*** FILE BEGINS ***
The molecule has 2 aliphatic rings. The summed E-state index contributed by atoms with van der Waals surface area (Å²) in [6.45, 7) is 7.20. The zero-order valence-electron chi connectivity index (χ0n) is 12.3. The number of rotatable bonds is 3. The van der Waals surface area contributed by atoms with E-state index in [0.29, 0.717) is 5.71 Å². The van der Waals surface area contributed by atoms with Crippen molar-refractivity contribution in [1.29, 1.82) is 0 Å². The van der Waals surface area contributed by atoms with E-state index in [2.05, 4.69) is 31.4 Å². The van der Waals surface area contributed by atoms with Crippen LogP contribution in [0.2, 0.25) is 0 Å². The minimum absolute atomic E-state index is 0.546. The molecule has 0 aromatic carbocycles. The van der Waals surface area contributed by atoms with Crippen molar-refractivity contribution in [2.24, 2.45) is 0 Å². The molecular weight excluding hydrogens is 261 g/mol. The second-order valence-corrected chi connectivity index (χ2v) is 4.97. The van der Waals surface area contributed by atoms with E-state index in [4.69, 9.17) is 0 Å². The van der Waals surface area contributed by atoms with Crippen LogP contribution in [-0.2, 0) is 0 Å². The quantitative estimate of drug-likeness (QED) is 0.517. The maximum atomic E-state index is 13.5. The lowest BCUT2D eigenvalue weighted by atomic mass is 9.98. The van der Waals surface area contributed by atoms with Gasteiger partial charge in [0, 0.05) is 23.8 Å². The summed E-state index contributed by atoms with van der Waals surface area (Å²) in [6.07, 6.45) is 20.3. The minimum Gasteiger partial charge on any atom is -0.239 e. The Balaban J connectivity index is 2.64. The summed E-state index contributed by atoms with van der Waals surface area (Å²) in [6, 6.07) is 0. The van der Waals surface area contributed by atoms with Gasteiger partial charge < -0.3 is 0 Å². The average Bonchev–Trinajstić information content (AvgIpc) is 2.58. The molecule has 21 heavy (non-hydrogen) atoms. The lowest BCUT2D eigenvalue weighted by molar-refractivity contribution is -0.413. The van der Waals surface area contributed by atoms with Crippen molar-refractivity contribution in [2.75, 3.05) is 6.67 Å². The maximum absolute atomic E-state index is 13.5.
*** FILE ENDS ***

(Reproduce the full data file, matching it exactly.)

The molecule has 2 aliphatic rings. The summed E-state index contributed by atoms with van der Waals surface area (Å²) in [6.45, 7) is 7.20. The zero-order valence-electron chi connectivity index (χ0n) is 12.3. The number of rotatable bonds is 3. The van der Waals surface area contributed by atoms with E-state index in [0.29, 0.717) is 5.71 Å². The van der Waals surface area contributed by atoms with Crippen molar-refractivity contribution in [1.29, 1.82) is 0 Å². The van der Waals surface area contributed by atoms with E-state index in [2.05, 4.69) is 31.4 Å². The van der Waals surface area contributed by atoms with Crippen LogP contribution in [0.2, 0.25) is 0 Å². The minimum absolute atomic E-state index is 0.546. The molecule has 0 aromatic carbocycles. The van der Waals surface area contributed by atoms with Crippen molar-refractivity contribution in [2.24, 2.45) is 0 Å². The molecular weight excluding hydrogens is 261 g/mol. The second-order valence-corrected chi connectivity index (χ2v) is 4.97. The van der Waals surface area contributed by atoms with E-state index in [4.69, 9.17) is 0 Å². The van der Waals surface area contributed by atoms with Crippen LogP contribution in [-0.2, 0) is 0 Å². The quantitative estimate of drug-likeness (QED) is 0.517. The maximum atomic E-state index is 13.5. The lowest BCUT2D eigenvalue weighted by atomic mass is 9.98. The van der Waals surface area contributed by atoms with Gasteiger partial charge in [0, 0.05) is 23.8 Å². The summed E-state index contributed by atoms with van der Waals surface area (Å²) in [6.07, 6.45) is 20.3. The minimum Gasteiger partial charge on any atom is -0.239 e. The Balaban J connectivity index is 2.64. The summed E-state index contributed by atoms with van der Waals surface area (Å²) in [6, 6.07) is 0. The van der Waals surface area contributed by atoms with Gasteiger partial charge < -0.3 is 0 Å². The average Bonchev–Trinajstić information content (AvgIpc) is 2.58. The molecule has 21 heavy (non-hydrogen) atoms. The lowest BCUT2D eigenvalue weighted by molar-refractivity contribution is -0.413. The van der Waals surface area contributed by atoms with Crippen molar-refractivity contribution in [2.75, 3.05) is 6.67 Å². The maximum absolute atomic E-state index is 13.5.